"What?? You've got to be kidding!" was my response when friend Marti told me that if we were in Victoria, we HAD to go to the Victoria Bug Zoo! Her parents had gone there and said it was their favorite place in all of Victoria...and they are pretty cool, happenin' people! So, map in hand, Wes and I set out to find this place and we ended up enjoying the zoo, too. Many things were learned there such as: insects having longer antennaes means their vision is poor, bug taste buds are often in their feet, and ears are in their knees! The zoo guides took us through all sorts of habitats and encouraged the visitors to have a hands-on approach themselves. In fact, we ended up going back a second time and I really don't even like bugs!
My personal favorite bug in the zoo: the pretty Malaysian Orchid Mantis who mimics an orchid flower.
Wes is holding the millipede. If this would be a bug beauty pageant, this one would win in the Miss Congenialty department. She let onlookers wear her as a bracelet, a "unibrow" and even as a moustache!
Check out the Thorny Devil. Enough said.
This green bug blends in well with green vegetation and is called the Australian Stick Insect. About six inches long and I was happy to look through the glass at this one!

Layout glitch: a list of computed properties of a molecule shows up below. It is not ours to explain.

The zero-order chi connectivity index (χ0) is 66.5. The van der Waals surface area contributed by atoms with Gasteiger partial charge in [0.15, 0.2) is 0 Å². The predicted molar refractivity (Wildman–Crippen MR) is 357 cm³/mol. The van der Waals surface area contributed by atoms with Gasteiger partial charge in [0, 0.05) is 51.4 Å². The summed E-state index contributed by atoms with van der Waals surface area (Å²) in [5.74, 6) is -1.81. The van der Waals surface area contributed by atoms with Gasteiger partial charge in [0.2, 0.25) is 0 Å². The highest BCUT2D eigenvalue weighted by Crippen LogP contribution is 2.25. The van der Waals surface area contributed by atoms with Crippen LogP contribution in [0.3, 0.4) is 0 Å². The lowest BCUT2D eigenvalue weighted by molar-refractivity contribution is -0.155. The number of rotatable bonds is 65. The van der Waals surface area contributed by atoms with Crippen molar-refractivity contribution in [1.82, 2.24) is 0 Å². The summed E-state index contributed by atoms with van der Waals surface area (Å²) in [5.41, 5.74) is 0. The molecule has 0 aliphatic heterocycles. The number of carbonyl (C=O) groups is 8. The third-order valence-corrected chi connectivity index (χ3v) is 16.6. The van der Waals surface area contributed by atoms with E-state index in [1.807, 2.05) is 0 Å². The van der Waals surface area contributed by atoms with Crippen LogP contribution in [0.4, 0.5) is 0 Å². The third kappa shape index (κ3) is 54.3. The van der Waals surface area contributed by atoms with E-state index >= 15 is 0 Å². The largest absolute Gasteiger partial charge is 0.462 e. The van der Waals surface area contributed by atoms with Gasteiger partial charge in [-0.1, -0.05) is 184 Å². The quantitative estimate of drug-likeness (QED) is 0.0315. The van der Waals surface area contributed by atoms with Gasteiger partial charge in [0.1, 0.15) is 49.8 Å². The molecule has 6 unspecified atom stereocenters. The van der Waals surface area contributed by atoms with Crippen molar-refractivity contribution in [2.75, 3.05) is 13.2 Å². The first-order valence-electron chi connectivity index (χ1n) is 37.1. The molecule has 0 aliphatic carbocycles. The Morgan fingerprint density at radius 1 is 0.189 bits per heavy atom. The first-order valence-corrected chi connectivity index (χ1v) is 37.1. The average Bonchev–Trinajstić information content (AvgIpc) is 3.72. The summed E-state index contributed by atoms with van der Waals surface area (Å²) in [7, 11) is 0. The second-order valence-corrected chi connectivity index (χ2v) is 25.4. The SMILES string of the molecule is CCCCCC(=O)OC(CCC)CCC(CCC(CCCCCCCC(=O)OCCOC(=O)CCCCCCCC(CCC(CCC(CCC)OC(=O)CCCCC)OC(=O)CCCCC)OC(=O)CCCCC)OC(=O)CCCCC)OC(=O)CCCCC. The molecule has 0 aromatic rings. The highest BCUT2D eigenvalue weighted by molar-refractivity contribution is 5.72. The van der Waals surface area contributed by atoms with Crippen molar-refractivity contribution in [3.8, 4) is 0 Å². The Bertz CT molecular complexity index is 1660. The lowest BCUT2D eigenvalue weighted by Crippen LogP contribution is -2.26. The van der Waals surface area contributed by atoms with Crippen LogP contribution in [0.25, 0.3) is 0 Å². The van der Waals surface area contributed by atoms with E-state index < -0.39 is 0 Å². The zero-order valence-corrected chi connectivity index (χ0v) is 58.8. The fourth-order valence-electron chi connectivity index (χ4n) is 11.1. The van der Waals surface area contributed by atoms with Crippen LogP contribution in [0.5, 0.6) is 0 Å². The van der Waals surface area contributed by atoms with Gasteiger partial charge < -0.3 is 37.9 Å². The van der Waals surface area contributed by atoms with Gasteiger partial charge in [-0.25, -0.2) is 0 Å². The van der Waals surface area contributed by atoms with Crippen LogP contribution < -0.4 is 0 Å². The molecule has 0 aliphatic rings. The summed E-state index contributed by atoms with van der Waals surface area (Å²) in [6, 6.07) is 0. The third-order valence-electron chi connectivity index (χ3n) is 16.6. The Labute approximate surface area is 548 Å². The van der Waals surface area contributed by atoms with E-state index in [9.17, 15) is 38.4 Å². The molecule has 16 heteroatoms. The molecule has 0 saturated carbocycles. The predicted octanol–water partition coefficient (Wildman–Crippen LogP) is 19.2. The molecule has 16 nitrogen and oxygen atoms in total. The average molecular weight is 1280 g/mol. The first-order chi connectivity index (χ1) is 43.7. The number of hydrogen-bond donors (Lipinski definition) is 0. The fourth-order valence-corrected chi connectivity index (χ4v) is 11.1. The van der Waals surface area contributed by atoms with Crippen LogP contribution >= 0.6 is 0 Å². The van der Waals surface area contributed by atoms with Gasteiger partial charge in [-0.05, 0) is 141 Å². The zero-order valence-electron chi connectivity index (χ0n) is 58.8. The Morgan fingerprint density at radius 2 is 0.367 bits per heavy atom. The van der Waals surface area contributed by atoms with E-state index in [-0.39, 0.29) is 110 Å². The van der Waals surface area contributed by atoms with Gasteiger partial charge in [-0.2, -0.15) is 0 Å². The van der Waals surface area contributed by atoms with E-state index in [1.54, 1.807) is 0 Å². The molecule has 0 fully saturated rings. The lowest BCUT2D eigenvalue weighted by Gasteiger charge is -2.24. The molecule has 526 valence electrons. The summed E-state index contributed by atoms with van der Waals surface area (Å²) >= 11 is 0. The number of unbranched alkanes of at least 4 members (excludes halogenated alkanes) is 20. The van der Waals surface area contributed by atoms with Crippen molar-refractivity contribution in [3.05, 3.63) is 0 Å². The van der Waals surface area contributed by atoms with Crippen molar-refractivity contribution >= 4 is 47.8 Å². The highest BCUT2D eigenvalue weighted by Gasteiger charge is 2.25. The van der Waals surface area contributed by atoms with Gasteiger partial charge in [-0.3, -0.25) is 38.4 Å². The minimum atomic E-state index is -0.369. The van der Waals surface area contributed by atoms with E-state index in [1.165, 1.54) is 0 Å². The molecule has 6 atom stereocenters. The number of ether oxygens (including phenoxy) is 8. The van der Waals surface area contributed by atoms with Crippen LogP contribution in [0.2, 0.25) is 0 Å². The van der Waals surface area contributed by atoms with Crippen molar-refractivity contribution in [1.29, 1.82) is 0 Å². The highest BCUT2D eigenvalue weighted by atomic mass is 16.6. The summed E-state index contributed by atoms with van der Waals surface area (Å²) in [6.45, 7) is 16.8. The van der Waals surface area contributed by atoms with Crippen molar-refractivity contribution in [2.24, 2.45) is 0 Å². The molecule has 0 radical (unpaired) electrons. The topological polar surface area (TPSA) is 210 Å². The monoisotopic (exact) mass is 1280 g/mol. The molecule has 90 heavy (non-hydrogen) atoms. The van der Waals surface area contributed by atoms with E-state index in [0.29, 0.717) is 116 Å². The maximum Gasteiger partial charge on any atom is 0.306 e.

Here I am holding the Great Green Bush Cricket. She's actually a Katydid with taste buds on her feet. She was pretty nice.
Here Wes holds a friendly tarantula.We learned that this spider is really not all that poisonous when compared to a centipede. And it gives you many warning signs before biting you:
1. First, it will try to run away and hide.
2. If you persist in the pursuit, it will raise up and shake legs at you and expose its fangs.
3. Still threatening it? This spider will eject its hairs towards you and is capable of 6 feet
range propelling of hairs!
Stick Bug, anyone?
To the left: the Atlas Beetle. This dude has three horn-like jaw appendages. Why? So he can carry a rather large log to the female who then lays her eggs in the log. Hey...you never know what you'll need to entice a "lady." And, in the same family, the Hercules Beetle. This one has but one spiky horn appendage.
Madagascar Hissing Cockroach. This little (not really at 2 - 3 inches in length) bugger comes from Africa and really does hiss to mimic a snake!
We didn't hold this one; our guide Eleanor did. The most interesting fact I learned about cockroaches was that they are capable of living for three weeks with head missing for the sole purpose of mating. I also think this is the little bug starring in the current movie, WALL-E.